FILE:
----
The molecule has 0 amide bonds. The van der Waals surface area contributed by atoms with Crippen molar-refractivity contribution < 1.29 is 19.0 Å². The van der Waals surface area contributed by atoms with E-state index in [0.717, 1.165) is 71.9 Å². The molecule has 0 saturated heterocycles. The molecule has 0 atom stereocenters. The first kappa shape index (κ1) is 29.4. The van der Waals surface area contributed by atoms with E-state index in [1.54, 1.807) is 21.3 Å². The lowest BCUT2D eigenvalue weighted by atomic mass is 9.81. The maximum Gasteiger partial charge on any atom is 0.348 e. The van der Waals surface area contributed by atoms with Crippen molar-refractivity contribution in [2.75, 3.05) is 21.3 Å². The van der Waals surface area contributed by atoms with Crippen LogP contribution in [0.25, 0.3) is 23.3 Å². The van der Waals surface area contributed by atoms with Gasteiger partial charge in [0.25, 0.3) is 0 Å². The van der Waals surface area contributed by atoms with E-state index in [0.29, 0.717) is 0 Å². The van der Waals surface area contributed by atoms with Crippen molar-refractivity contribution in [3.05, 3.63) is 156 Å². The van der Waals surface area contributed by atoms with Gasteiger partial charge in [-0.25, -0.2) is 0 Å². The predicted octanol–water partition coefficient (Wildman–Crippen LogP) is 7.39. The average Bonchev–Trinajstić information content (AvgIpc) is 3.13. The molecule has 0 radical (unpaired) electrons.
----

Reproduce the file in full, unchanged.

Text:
The molecule has 0 amide bonds. The van der Waals surface area contributed by atoms with Crippen molar-refractivity contribution < 1.29 is 19.0 Å². The van der Waals surface area contributed by atoms with E-state index in [0.717, 1.165) is 71.9 Å². The molecule has 0 saturated heterocycles. The molecule has 0 atom stereocenters. The first kappa shape index (κ1) is 29.4. The van der Waals surface area contributed by atoms with E-state index in [1.54, 1.807) is 21.3 Å². The lowest BCUT2D eigenvalue weighted by atomic mass is 9.81. The maximum Gasteiger partial charge on any atom is 0.348 e. The van der Waals surface area contributed by atoms with Crippen molar-refractivity contribution in [2.75, 3.05) is 21.3 Å². The van der Waals surface area contributed by atoms with Crippen LogP contribution in [0.25, 0.3) is 23.3 Å². The van der Waals surface area contributed by atoms with Gasteiger partial charge in [0.25, 0.3) is 0 Å². The van der Waals surface area contributed by atoms with E-state index in [0.29, 0.717) is 0 Å². The van der Waals surface area contributed by atoms with Crippen molar-refractivity contribution in [3.05, 3.63) is 156 Å². The van der Waals surface area contributed by atoms with Gasteiger partial charge in [-0.25, -0.2) is 0 Å². The predicted octanol–water partition coefficient (Wildman–Crippen LogP) is 7.39. The average Bonchev–Trinajstić information content (AvgIpc) is 3.13. The molecule has 0 radical (unpaired) electrons.